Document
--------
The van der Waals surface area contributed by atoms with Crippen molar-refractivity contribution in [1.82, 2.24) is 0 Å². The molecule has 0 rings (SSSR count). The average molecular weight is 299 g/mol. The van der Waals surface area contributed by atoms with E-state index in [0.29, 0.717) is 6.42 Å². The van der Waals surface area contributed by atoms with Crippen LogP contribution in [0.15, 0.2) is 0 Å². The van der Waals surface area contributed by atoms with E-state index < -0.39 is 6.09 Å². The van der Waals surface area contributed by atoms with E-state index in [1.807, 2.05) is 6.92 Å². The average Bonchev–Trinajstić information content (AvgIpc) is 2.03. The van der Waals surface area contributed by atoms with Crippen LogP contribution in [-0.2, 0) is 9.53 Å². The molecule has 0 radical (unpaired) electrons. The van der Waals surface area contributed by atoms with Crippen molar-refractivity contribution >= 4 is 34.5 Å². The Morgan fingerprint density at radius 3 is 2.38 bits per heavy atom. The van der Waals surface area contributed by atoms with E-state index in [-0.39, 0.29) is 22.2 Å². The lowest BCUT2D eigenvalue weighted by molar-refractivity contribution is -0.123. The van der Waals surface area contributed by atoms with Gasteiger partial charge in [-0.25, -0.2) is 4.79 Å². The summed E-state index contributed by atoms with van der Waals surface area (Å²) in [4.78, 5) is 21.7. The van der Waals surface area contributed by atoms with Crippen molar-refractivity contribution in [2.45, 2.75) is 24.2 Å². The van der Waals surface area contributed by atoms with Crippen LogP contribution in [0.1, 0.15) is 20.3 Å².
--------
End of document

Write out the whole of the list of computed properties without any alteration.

The van der Waals surface area contributed by atoms with Crippen molar-refractivity contribution in [1.82, 2.24) is 0 Å². The molecule has 0 rings (SSSR count). The average molecular weight is 299 g/mol. The van der Waals surface area contributed by atoms with E-state index in [0.29, 0.717) is 6.42 Å². The van der Waals surface area contributed by atoms with Crippen LogP contribution in [0.15, 0.2) is 0 Å². The van der Waals surface area contributed by atoms with E-state index < -0.39 is 6.09 Å². The van der Waals surface area contributed by atoms with E-state index in [1.807, 2.05) is 6.92 Å². The average Bonchev–Trinajstić information content (AvgIpc) is 2.03. The van der Waals surface area contributed by atoms with Crippen LogP contribution in [-0.2, 0) is 9.53 Å². The molecule has 0 radical (unpaired) electrons. The van der Waals surface area contributed by atoms with Crippen molar-refractivity contribution >= 4 is 34.5 Å². The Morgan fingerprint density at radius 3 is 2.38 bits per heavy atom. The van der Waals surface area contributed by atoms with E-state index in [-0.39, 0.29) is 22.2 Å². The lowest BCUT2D eigenvalue weighted by molar-refractivity contribution is -0.123. The van der Waals surface area contributed by atoms with Gasteiger partial charge in [-0.25, -0.2) is 4.79 Å². The summed E-state index contributed by atoms with van der Waals surface area (Å²) in [4.78, 5) is 21.7. The van der Waals surface area contributed by atoms with Crippen molar-refractivity contribution in [2.45, 2.75) is 24.2 Å². The van der Waals surface area contributed by atoms with Crippen LogP contribution in [0.1, 0.15) is 20.3 Å².